A professional and compassionate full-service counseling center in Northern New Jersey for over 30 years. (201) 467-4173

Free 15 Minute Consultation
Free Insurance Clarification
We Submit Claims for You

Questions, Answers and Comments, Part 2

By Morrisa Drobnick, LCSW

Q - We had such difficulty telling our kids about my husband losing his job. Seeing us depressed around the house wasn’t good. We didn’t want to scare them or have them ashamed of their father. - M.G. Maywood.
A - The fantasies of kids (and adults) can actually be far more troubling than the reality which they will eventually learn anyway. Be honest and on the level with the kids. It is important for them to learn that life is full of changes. Give specific examples of what will change, as well as what will stay the same.

Q - We told our kids of my husband’s job loss but got very little reaction. Weeks later, all kinds of questions, misbehavior, and strange comments appeared. – S.D. Lodi

A - When kids are informed of any disturbing news they need time to process the information. Make yourself avialble after sharing bad news. Try to encourage conversation. Misbehavior is an expression of uncomfortable feelings that they’re experiencing.

Q - Money has been tight in our household for some time. We are saving for our first house. I’m honest with my kids. I tell them that things are not in our budget. I give them choices or options. Many times I say “no” because of the money. We’re teaching them early to live within certain limits. I’m sad and disappointed for them at times but also show them them that “fun” doesn’t have to cost money. – B.B. Park Ridge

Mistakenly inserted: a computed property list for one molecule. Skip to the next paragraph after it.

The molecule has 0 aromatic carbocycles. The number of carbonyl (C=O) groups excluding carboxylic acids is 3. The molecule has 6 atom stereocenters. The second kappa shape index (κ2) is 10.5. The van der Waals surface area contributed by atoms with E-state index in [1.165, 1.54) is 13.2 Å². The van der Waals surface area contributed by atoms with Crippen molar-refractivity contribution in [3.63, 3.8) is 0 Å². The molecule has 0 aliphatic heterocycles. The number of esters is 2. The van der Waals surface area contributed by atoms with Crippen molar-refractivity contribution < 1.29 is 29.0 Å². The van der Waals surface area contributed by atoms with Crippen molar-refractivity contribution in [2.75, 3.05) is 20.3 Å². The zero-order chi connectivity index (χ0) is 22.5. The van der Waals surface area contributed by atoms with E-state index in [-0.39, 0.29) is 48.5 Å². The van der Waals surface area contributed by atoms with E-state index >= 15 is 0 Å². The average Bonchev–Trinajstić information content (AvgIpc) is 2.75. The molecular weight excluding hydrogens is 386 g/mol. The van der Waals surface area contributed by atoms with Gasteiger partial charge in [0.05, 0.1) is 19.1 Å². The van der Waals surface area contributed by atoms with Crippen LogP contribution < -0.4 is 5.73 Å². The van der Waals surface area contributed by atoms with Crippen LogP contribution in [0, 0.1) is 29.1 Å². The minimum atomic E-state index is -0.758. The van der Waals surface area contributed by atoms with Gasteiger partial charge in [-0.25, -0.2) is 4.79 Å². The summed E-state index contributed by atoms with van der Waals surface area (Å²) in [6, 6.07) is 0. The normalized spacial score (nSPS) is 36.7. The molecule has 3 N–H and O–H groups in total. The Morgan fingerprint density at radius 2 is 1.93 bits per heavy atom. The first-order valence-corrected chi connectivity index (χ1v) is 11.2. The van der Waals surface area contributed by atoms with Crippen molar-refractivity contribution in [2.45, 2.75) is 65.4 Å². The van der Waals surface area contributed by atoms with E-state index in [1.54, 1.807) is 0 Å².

A - What a great attitude. You are doing a wonderful service for your family. Being honest and reassuring at the same time. “I’m sorry that the movie isn’t in the budget now but we can still have fun” is a way of showing financial limits. Think of things that cost nothing but time together. Board games, reading time, baking cookies or pizza, art and craft projects, family outdoor sport, indoor exercising, family walks, getting together with other families are all no cost and fun.

Financial stress and family economics have always been a part of life. Introduce kids early to the importance of cooperation, viewing themselves as a family team member. Make a conscious effort to teach the value of money early, using simple examples. Confronting harsh family realities are never easy, but it is nice to hear that parents of the 90’s are helping their children adapt positively.